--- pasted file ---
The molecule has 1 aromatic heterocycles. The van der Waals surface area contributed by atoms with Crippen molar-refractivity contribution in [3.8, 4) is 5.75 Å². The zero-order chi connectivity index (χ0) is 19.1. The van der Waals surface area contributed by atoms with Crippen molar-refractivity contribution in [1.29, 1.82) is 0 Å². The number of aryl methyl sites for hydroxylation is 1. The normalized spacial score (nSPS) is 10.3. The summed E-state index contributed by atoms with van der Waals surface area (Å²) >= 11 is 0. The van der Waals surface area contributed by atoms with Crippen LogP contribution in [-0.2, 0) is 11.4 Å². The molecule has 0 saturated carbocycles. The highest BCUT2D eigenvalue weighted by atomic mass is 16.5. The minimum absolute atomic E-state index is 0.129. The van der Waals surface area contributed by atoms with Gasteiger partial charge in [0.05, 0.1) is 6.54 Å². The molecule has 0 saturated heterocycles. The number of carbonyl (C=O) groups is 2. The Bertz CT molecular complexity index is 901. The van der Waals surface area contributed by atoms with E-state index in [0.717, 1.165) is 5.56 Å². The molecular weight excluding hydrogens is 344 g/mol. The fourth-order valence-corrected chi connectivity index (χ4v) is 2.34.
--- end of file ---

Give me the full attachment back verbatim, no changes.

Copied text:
The molecule has 1 aromatic heterocycles. The van der Waals surface area contributed by atoms with Crippen molar-refractivity contribution in [3.8, 4) is 5.75 Å². The zero-order chi connectivity index (χ0) is 19.1. The van der Waals surface area contributed by atoms with Crippen molar-refractivity contribution in [1.29, 1.82) is 0 Å². The number of aryl methyl sites for hydroxylation is 1. The normalized spacial score (nSPS) is 10.3. The summed E-state index contributed by atoms with van der Waals surface area (Å²) >= 11 is 0. The van der Waals surface area contributed by atoms with Crippen LogP contribution in [-0.2, 0) is 11.4 Å². The molecule has 0 saturated carbocycles. The highest BCUT2D eigenvalue weighted by atomic mass is 16.5. The minimum absolute atomic E-state index is 0.129. The van der Waals surface area contributed by atoms with Gasteiger partial charge in [0.05, 0.1) is 6.54 Å². The molecule has 0 saturated heterocycles. The number of carbonyl (C=O) groups is 2. The Bertz CT molecular complexity index is 901. The van der Waals surface area contributed by atoms with E-state index in [0.717, 1.165) is 5.56 Å². The molecular weight excluding hydrogens is 344 g/mol. The fourth-order valence-corrected chi connectivity index (χ4v) is 2.34.